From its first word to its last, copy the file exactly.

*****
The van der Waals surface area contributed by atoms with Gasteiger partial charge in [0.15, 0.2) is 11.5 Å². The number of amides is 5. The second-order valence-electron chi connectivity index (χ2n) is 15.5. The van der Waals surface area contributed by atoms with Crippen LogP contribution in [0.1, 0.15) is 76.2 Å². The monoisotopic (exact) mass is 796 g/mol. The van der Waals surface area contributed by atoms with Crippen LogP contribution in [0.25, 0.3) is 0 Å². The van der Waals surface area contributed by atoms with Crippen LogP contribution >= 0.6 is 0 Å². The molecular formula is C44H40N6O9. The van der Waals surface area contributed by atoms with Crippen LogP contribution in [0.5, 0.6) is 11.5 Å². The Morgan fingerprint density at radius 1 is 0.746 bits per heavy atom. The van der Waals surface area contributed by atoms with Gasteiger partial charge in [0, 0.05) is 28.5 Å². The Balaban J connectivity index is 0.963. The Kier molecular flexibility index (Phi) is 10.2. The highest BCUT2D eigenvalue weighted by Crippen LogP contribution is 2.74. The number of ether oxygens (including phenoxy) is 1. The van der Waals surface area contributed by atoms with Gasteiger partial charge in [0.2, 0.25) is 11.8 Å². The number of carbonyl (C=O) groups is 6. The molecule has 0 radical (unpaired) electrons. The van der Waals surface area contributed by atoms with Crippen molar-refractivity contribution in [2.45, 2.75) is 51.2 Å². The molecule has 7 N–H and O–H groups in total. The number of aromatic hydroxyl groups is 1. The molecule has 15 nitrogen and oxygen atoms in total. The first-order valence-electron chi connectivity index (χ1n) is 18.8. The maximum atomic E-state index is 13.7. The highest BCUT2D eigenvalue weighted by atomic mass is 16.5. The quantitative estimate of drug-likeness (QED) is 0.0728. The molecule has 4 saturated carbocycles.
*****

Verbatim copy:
The van der Waals surface area contributed by atoms with Gasteiger partial charge in [0.15, 0.2) is 11.5 Å². The number of amides is 5. The second-order valence-electron chi connectivity index (χ2n) is 15.5. The van der Waals surface area contributed by atoms with Crippen LogP contribution in [0.1, 0.15) is 76.2 Å². The monoisotopic (exact) mass is 796 g/mol. The van der Waals surface area contributed by atoms with Crippen LogP contribution in [0.25, 0.3) is 0 Å². The van der Waals surface area contributed by atoms with Crippen LogP contribution >= 0.6 is 0 Å². The molecular formula is C44H40N6O9. The van der Waals surface area contributed by atoms with Crippen LogP contribution in [0.5, 0.6) is 11.5 Å². The Morgan fingerprint density at radius 1 is 0.746 bits per heavy atom. The van der Waals surface area contributed by atoms with Gasteiger partial charge in [0, 0.05) is 28.5 Å². The Balaban J connectivity index is 0.963. The Kier molecular flexibility index (Phi) is 10.2. The highest BCUT2D eigenvalue weighted by Crippen LogP contribution is 2.74. The number of ether oxygens (including phenoxy) is 1. The van der Waals surface area contributed by atoms with Gasteiger partial charge in [0.2, 0.25) is 11.8 Å². The number of carbonyl (C=O) groups is 6. The molecule has 0 radical (unpaired) electrons. The van der Waals surface area contributed by atoms with Crippen molar-refractivity contribution in [2.45, 2.75) is 51.2 Å². The molecule has 7 N–H and O–H groups in total. The number of aromatic hydroxyl groups is 1. The molecule has 15 nitrogen and oxygen atoms in total. The first-order valence-electron chi connectivity index (χ1n) is 18.8. The maximum atomic E-state index is 13.7. The highest BCUT2D eigenvalue weighted by atomic mass is 16.5. The quantitative estimate of drug-likeness (QED) is 0.0728. The molecule has 4 saturated carbocycles.